Most people would describe a horse by its smooth, silky coat and long, flowing mane.
They’re probably not going to inform you that when the weather cools, the horse’s entire body, including the insides of his ears, may grow bouncy curls.
Until they meet a North American curly horse.
This aged horse was born with a coat like the luxurious hair of a Labradoodle. These horses’ coats, like the pup’s, can vary considerably, and they’re also hypoallergenic.
“The coat is curly just in the winter,” Betsy Lirakis, who leads a therapeutic riding program that uses only curly horses, told The Dodo, “shedding out lovely and sleek for summer.” Some members of the breed have long, smooth curls, while others have tight, woolly curls.
“Some have silky Marcel Wave coats, while others are born with plain smooth coats that seem like any other breed of horse,” Lirakis explained. “However, the’smooth’ coated curlies remain allergy-free.”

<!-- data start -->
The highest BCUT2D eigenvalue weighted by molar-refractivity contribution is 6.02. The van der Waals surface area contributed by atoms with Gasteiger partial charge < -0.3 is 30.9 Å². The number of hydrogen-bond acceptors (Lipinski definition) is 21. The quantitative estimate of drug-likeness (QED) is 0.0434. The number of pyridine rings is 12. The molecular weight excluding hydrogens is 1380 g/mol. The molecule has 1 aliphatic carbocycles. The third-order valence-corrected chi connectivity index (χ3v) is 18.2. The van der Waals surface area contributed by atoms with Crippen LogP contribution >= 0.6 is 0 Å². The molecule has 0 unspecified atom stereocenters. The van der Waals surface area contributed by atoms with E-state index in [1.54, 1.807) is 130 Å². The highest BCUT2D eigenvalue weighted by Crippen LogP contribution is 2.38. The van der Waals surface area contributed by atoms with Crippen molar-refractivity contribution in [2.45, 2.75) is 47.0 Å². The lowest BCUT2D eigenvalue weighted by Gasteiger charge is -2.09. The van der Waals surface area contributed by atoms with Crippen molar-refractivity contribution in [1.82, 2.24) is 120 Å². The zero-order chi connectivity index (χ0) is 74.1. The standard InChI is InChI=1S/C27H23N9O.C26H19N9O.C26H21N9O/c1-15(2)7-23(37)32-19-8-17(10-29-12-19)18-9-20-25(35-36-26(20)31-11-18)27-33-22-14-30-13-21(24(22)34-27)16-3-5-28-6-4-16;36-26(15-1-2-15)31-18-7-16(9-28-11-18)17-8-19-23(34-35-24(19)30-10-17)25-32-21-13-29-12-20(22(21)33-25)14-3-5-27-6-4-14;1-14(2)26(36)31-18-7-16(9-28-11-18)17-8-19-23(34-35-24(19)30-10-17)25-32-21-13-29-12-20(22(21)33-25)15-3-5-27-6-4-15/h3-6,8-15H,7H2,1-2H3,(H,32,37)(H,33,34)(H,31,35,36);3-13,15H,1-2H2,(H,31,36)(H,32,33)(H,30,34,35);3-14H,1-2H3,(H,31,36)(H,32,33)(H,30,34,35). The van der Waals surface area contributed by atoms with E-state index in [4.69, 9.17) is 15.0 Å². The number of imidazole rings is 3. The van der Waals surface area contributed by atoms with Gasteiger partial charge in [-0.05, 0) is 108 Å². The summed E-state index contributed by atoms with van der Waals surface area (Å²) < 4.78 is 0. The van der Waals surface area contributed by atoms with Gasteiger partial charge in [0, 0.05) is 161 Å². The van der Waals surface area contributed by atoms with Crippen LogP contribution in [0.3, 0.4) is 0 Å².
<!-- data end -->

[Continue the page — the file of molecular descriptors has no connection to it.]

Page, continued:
It’s unclear how these horses got their unusual appearance.
Curly horses have been seen in Chinese art since 161 A.D. A photograph of a curly-coated Bashkir horse from Russia circulated in the 1800s, and evidence of these rare creatures has also been unearthed in Europe. It is unknown whether these horses were forerunners of the American curly horse.
There is evidence that these horses roamed freely in the Northern Plains more than 200 years ago and were cherished by the Crow and Sioux people.
But these horses aren’t only good-looking; they also have winning personalities.
These clever horses, according to Lirakis, are rapid learners and can work effectively with humans of different levels of expertise.
“The North American curly horse is generally easy to care for and maintain. It was described as “tough, forceful, and athletic” by Lirakis. “A gentle and calm creature, the curly.”